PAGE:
Good morning! Another beautiful sunny day. Here’s is today’s post card du jour. Black and magenta acrylic with a gold ink blot ( ok, acrylic blot). What do you see?
Galatea Fine Art is included in the Boston Globe Magazine’s “Best Of New” article. If you haven’t made it to our new space, come on down and see what the buzz is about. Join us for the opening of Emotion/Imagine on Friday, February 5th from 6-8 pm. See you there!!
This felt hard today. As I looked at my table I felt like I had done everything I was considering doing. Which, of course, is crazy. There are endless possibilities. The tricky part is that I challenge myself to use the materials immediately at hand on my table. That can be limiting. Anyway, why a goat on this one? Good question! He just seemed right for the card…
Opening Reception — Friday, February 5, 2010, 6-8pm
Meet the Artists — Sunday, February 21, 2-4pm
At Galatea Fine Art, 460B Harrison Avenue, Boston, MA 02118
Kathleen Hendrick of Southboro, MA, and Becky Kisabeth Gibbs of Wayland, MA, will be exhibiting their two-person show at Galatea Fine Art, Boston’s newest contemporary cooperative art gallery in the SOWA district February 4 to February 28, 2010.
Kathleen Hendrick’s complex, mixed media compositions explore the emotions originating from deep within the human psyche. She combines intricate drawings and abstracted forms to create dense and colorful images. She builds her collages with materials ranging from the exotic, such as fibrous Japanese rice paper, to common household resources. Layers are pressed with texture, printed, removed, painted, scratched away and sanded. These processes mirror how our own lives may be built up or worn away by the society in which we live. Hendrick’s recent work references the inner layers of the human psyche: what lies hidden, what is revealed, and the range of emotions found therein.
Becky Kisabeth Gibbs’ biomorphic abstract paintings suggest a vista of duality: imaginary or real? The works disrupt the experience of scale and space so as to create ambiguity: between large and small, microscopic or interstellar. Shapes within this abstract thought space can explode or implode. The first step of her process is at once controlled and uncertain: dropping India ink onto wet paper, washing it off, and repeating the process until the composition emerges. Gibbs’ paintings reveal her interest in scientific imagery, including the scanning electron microscope, photography from space, and naturally occurring patterns such as fractals. The imagery is referenced for its abstract qualities, and is compelling to the artist because it is not readily evident to the invisible eye without the use of technology, yet is underlying all of nature and its beauty.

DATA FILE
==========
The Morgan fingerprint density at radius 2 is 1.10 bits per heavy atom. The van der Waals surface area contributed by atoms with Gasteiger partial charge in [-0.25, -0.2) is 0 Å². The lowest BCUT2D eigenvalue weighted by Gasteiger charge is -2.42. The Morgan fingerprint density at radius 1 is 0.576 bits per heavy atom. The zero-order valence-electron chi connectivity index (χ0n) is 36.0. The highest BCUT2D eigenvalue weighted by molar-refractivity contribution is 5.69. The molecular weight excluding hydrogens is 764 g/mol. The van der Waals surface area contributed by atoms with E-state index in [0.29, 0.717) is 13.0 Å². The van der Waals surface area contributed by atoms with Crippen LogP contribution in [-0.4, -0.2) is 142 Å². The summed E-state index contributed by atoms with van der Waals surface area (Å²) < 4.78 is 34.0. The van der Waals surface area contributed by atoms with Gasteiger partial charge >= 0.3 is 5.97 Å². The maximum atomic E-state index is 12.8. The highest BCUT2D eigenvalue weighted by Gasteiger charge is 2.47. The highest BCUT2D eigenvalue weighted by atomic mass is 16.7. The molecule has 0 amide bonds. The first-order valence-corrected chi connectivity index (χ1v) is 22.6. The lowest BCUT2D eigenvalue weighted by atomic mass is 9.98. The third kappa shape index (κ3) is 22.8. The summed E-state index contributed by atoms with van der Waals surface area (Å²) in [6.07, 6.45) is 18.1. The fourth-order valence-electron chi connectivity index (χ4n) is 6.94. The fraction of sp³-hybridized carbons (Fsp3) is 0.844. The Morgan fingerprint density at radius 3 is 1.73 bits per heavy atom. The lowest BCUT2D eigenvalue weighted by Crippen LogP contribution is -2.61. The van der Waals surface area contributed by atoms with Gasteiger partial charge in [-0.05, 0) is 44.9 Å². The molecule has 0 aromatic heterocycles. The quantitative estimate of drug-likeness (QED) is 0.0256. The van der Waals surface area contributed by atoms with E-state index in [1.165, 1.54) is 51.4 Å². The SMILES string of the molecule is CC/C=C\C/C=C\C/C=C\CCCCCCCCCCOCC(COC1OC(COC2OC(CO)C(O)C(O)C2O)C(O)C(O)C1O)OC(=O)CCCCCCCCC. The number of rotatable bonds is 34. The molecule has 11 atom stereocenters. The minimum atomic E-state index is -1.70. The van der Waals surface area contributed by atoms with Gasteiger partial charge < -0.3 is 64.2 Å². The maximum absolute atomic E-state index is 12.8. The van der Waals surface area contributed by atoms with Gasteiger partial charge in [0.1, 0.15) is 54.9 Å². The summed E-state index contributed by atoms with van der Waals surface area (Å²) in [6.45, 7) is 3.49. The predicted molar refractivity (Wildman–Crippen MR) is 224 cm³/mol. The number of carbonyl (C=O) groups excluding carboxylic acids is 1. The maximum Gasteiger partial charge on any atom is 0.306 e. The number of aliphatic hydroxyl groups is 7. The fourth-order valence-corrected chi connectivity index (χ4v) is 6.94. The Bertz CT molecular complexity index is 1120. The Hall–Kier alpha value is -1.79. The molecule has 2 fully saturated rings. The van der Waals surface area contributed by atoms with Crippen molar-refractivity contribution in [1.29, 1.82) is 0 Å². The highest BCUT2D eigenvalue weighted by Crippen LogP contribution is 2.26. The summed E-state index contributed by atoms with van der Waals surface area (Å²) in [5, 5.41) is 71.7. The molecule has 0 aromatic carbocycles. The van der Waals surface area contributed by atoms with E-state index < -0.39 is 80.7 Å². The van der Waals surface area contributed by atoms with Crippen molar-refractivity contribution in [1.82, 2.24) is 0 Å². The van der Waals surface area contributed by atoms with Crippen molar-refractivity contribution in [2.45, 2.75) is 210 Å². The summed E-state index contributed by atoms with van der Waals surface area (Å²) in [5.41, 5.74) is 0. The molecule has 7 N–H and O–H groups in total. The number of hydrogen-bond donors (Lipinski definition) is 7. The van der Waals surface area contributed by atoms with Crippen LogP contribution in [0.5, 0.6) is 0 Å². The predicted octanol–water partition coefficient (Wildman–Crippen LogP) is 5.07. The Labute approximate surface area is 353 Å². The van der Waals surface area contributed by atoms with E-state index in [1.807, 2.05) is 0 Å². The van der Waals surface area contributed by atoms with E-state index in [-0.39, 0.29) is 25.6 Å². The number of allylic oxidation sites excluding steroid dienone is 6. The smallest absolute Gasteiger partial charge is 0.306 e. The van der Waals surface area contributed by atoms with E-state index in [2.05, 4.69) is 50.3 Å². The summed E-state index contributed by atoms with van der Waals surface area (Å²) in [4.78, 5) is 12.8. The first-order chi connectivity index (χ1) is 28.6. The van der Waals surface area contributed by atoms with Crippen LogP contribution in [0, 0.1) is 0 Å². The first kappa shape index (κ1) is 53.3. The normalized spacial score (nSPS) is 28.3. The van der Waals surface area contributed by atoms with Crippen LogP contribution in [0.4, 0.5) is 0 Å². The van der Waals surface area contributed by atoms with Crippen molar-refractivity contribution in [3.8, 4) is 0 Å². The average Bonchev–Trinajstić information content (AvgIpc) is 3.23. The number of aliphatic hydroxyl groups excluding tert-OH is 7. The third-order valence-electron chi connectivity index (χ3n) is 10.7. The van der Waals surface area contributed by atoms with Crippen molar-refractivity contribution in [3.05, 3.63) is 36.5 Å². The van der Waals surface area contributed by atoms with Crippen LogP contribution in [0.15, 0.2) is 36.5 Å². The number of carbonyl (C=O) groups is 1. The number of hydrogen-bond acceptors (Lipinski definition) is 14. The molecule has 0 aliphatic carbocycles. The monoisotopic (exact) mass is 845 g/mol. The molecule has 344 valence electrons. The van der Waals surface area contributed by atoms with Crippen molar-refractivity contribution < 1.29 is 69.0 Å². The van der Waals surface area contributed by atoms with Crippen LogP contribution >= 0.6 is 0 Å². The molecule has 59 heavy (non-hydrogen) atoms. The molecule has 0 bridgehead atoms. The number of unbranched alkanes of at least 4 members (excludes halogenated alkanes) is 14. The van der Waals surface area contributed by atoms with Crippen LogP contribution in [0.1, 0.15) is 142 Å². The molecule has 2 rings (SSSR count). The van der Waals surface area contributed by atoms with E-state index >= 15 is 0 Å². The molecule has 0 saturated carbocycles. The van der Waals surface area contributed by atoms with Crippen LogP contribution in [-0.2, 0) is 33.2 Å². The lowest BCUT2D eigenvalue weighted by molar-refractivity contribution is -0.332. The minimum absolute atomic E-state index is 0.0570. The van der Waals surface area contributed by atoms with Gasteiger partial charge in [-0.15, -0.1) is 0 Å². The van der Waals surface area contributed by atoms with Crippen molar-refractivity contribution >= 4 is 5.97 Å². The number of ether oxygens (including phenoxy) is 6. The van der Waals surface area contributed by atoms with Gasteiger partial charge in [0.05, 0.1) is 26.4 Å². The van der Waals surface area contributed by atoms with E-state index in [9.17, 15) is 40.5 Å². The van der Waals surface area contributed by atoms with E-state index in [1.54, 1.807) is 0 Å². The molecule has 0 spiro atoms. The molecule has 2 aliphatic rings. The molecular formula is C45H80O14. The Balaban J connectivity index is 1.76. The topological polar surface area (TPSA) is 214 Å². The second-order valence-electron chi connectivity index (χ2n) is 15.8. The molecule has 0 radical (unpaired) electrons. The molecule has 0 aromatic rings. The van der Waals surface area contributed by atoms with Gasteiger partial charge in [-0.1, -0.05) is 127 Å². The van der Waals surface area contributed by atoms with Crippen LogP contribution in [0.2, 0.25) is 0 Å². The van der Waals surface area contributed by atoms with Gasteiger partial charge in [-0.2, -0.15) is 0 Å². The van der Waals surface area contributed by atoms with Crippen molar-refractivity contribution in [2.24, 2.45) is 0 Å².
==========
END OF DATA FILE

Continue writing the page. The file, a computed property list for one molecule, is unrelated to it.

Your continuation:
This is a return to my roots. When I started collage I worked mostly with images that I tore from magazines. I loved the colors in this ad so I ripped it out of a magazine and then ripped it into pieces. I found that blurb “pulse of the planet” in my ripped shreds and liked it. I just reassembled everything in a new way.
Well, this one is a lesson in leaving well enough alone. I applied some crumpled wax paper. Then I palette knifed on some paint. Then I put some paint down the middle. Should have stopped there. I tried adding some marker to the middle which looked awful. So I needed to add more paint to cover it up which left it looking rather worse for wear. What was that mantra again – I won’t like them all. Oh well.